One More Old Mural Tomb Found in DPRK
Pyongyang, October 17 (KCNA) -- A research group of the Korean Agency for Preservation of Cultural Heritage recently unearthed a new mural tomb dating back to Koguryo Kingdom (B.C. 277-A.D. 668) in Undok area of Ryonggang County, Nampho City of the DPRK.
The new tomb is situated on a hillside north of the area, from which you can see Ryonggang big tomb and twin-pillared tomb, listed as world heritages, 1.5 kilometers away west.
It, consisting of burial chamber and passage, is an earthen tomb with a stone chamber.
At the entrance of the passage, there is a stone gate made of plate granite with ring-shaped metal door pulls. One part of the present two-leaved gate is 125 cm in height, 60 cm in width and 9 cm in thickness and each door pull is 10 cm in diameter.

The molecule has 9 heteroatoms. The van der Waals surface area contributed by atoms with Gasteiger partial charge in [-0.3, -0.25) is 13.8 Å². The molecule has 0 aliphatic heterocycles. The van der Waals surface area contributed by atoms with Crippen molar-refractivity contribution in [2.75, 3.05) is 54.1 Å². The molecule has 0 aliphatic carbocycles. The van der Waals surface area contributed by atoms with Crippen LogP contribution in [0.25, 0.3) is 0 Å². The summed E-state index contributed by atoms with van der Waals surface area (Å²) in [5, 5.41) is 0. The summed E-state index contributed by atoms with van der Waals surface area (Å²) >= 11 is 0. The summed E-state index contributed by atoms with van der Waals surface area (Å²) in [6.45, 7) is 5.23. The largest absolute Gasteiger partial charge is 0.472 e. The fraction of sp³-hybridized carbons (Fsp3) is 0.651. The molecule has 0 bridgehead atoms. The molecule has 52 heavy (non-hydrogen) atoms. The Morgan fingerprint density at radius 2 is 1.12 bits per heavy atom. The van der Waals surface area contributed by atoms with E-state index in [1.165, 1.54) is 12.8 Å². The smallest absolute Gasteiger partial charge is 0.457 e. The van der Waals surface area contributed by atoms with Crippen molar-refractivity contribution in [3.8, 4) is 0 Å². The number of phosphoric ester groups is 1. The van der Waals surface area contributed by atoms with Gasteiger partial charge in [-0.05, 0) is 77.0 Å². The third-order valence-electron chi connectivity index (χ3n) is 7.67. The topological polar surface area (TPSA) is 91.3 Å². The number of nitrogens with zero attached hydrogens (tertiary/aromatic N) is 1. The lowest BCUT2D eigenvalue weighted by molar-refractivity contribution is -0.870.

The passage lies to the east slightly from the center of the south wall in the plane square chamber and a low rectangular bier lying to the west is on the floor of the chamber. There remain south and west walls with 3.17 meters long for each side and 1.5 meters high.
The main theme of mural paintings at the tomb is a picture of four guardians. Depicted on the surface of the west wall is white tiger (one of four guardians).
Found out in the tomb were also pieces of mural paintings depicting heads and forelegs of animals like tiger and dog and haunch of a horse, pieces of mural paintings picturing vine patterns and one nail used for bier.
The Archaeology Society of the DPRK verified that it is a Koguryo mural tomb with theme of a picture of four guardians, discovered for the first time in Ryonggang area, and this tomb was built circa the sixth century. The society also estimated that the tomb is of academic significance in the study of the history, culture and life custom of Koguryo since it has a stone gate with metal door pulls preserved in their original state.